The competition, sponsored by the coffee company and Snohomish County Public Utility District in Washington State, is part of a one-year project to utilize energy data to influence behaviors and reduce energy consumption. The goal: to determine what triggers can successfully prompt actions and whether people will continue to be mindful of conserving energy once the competition has ended. While the non-profit Portland Energy Conservation Inc. is assisting with the design of the project, California-based technology start-up Lucid is providing its “Building Dashboard” platform to monitor and measure energy savings in each location. The Lucid tablets will display electricity use throughout the day with energy data collected by smart meters, updated every one to five minutes. Lucid will simultaneously be collecting water and gas consumption data, however, these numbers will not be included in determining the winner of the competition. The results will be made public upon completion.
Palm oil and its rising demand has been quite a controversial topic the past couple of decades due to its strong correlation to deforestation and poor history of regulation, especially in Malaysia and Indonesia, where 80 percent of the world’s supply is cultivated. In fact, the area of land used for palm oil cultivation has increased by 43 percent since the 1990s. Yet palm oil remains a staple for billions of people worldwide. Its uses are exceedingly diverse, ranging from food like margarine and ice cream to health products like shampoo and lotion. It’s not too surprising, then, that the palm oil industry is under tight scrutiny when it comes to sustainable practices and traceable supply chains.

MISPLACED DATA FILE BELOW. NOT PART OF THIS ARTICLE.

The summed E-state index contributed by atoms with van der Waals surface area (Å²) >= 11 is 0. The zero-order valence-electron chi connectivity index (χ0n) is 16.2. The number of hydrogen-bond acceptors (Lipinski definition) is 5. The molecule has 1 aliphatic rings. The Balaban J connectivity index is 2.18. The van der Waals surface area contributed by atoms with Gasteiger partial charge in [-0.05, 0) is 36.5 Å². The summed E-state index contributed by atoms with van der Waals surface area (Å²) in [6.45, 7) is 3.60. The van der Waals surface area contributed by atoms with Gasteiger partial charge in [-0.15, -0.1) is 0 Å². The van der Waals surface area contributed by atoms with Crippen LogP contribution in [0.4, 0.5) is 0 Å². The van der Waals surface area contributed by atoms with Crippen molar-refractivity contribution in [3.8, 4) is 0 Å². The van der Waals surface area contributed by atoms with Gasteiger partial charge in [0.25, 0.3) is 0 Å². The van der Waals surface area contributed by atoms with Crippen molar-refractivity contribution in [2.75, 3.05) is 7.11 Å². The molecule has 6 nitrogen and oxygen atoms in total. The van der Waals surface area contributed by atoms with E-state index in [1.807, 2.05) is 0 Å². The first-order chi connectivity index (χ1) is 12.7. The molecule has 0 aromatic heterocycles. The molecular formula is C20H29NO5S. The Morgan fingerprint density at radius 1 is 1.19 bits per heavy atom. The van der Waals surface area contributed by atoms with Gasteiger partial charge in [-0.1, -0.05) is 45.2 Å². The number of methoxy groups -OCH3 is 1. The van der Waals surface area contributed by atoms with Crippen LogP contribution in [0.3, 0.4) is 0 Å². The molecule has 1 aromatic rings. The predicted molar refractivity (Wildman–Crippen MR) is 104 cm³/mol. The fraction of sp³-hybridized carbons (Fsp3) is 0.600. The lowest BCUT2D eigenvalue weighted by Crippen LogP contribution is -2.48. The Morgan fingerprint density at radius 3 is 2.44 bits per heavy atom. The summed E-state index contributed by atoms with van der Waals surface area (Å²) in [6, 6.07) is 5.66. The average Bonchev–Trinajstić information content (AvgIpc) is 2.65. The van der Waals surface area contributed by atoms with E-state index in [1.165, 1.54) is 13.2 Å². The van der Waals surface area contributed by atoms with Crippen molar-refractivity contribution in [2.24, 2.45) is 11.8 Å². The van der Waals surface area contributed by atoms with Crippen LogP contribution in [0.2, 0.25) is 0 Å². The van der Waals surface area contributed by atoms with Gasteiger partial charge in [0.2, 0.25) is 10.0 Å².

Unilever has taken a step forward in the name of sustainable palm oil industry. One of the world’s largest buyers of palm oil with about 1.5 million tons purchased annually (or from another perspective, 3 percent of global production), Unilever is now also one of the world’s greenest buyers. The health and well-being conglomerate has announced it will reach its target of 100 percent certified sustainable palm oil covered by GreenPalm Certificates by the end of 2012, three years ahead of its original schedule. This success is in step with the company’s previous Good Agricultural Practice Guidelines for oil palm established in the mid-1990s as part of Unilever’s Sustainable Agriculture Program.
Based in Boston? Consider our upcoming training course in the Global Reporting Initiative – a leading international standard in CSR reporting. Class begins September 13th!
It’s no secret that Boston, a liberal, academia-saturated city, is not only the central business hub of the New England region, but is becoming ever more conscious of the importance of green projects and socially responsible programs. It comes as no surprise, then, that Fortune 500 companies whose headquarters reside in the greater Boston area take social responsibility reporting quite seriously.